mrkafk at gmail.com
Wed Mar 3 22:11:40 CET 2010
Arnaud Delobelle wrote:
> mk <mrkafk at gmail.com> writes:
>> All of Python’s immutable built-in objects are hashable, while no
>> mutable containers (such as lists or dictionaries) are.
>> Well ok, hashable they're not; but apparently at least dict and list
>> have id()?
> lists and dicts are not hashable, but their types are:
> So just use the type as the key to the dictionary you maintain in your
Hmm I have tested it and it seems to work.
> But the question is what you use your singleton for.
Well, partly this was for sake of learning; but partially I was thinking
whether singleton as such may be useful for implementing "global queue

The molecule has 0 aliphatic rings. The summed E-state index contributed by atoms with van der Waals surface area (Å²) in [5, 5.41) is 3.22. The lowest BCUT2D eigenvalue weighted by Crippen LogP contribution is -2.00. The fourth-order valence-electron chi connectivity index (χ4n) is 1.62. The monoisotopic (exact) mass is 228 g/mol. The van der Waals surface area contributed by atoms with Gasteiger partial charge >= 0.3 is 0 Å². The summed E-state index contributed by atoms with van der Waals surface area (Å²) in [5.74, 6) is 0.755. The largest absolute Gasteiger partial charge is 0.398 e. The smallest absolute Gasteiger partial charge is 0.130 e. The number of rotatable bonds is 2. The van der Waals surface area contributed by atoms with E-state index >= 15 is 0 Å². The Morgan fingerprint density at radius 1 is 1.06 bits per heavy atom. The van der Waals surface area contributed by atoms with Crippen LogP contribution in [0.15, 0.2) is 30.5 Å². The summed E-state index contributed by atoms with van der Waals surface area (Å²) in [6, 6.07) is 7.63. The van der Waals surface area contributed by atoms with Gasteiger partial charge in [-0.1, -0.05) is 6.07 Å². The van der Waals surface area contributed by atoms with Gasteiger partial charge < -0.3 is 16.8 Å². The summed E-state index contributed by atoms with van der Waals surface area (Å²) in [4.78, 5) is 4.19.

of tasks" for worker threads in a large program: instead of handing down
over and over the same reference to the global queue of tasks, classes
or functions could call Singleton() and be done with it.
Or I could make my life simpler and use global variable. :-)
I will soon need to write such program, with remote calls from pyro
(most probably), many worker threads, short-running jobs and
long-running jobs, etc.
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